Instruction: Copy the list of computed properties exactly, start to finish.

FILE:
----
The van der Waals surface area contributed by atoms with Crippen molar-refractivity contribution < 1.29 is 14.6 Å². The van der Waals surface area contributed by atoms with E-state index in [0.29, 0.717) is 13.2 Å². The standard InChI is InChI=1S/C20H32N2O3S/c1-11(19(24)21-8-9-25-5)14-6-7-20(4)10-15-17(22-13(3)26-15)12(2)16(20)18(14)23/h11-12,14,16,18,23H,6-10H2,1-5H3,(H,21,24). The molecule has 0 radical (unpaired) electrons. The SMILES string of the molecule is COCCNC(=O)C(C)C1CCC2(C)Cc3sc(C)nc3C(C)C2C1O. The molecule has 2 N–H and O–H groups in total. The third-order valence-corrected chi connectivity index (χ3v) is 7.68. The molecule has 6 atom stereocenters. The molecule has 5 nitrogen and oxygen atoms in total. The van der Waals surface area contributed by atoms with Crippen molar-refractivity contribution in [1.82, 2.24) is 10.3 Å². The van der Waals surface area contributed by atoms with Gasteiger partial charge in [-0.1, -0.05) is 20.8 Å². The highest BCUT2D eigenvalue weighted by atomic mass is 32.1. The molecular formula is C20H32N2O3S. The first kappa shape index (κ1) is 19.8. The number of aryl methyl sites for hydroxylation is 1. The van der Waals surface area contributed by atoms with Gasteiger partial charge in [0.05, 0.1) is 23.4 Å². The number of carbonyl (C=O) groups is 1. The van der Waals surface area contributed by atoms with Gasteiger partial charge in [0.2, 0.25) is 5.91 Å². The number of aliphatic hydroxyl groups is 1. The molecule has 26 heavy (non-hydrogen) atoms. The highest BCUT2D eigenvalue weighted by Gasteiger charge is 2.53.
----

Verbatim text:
The van der Waals surface area contributed by atoms with Crippen molar-refractivity contribution < 1.29 is 14.6 Å². The van der Waals surface area contributed by atoms with E-state index in [0.29, 0.717) is 13.2 Å². The standard InChI is InChI=1S/C20H32N2O3S/c1-11(19(24)21-8-9-25-5)14-6-7-20(4)10-15-17(22-13(3)26-15)12(2)16(20)18(14)23/h11-12,14,16,18,23H,6-10H2,1-5H3,(H,21,24). The molecule has 0 radical (unpaired) electrons. The SMILES string of the molecule is COCCNC(=O)C(C)C1CCC2(C)Cc3sc(C)nc3C(C)C2C1O. The molecule has 2 N–H and O–H groups in total. The third-order valence-corrected chi connectivity index (χ3v) is 7.68. The molecule has 6 atom stereocenters. The molecule has 5 nitrogen and oxygen atoms in total. The van der Waals surface area contributed by atoms with Crippen molar-refractivity contribution in [1.82, 2.24) is 10.3 Å². The van der Waals surface area contributed by atoms with Gasteiger partial charge in [-0.1, -0.05) is 20.8 Å². The highest BCUT2D eigenvalue weighted by atomic mass is 32.1. The molecular formula is C20H32N2O3S. The first kappa shape index (κ1) is 19.8. The number of aryl methyl sites for hydroxylation is 1. The van der Waals surface area contributed by atoms with Gasteiger partial charge in [0.05, 0.1) is 23.4 Å². The number of carbonyl (C=O) groups is 1. The van der Waals surface area contributed by atoms with Gasteiger partial charge in [0.2, 0.25) is 5.91 Å². The number of aliphatic hydroxyl groups is 1. The molecule has 26 heavy (non-hydrogen) atoms. The highest BCUT2D eigenvalue weighted by Gasteiger charge is 2.53.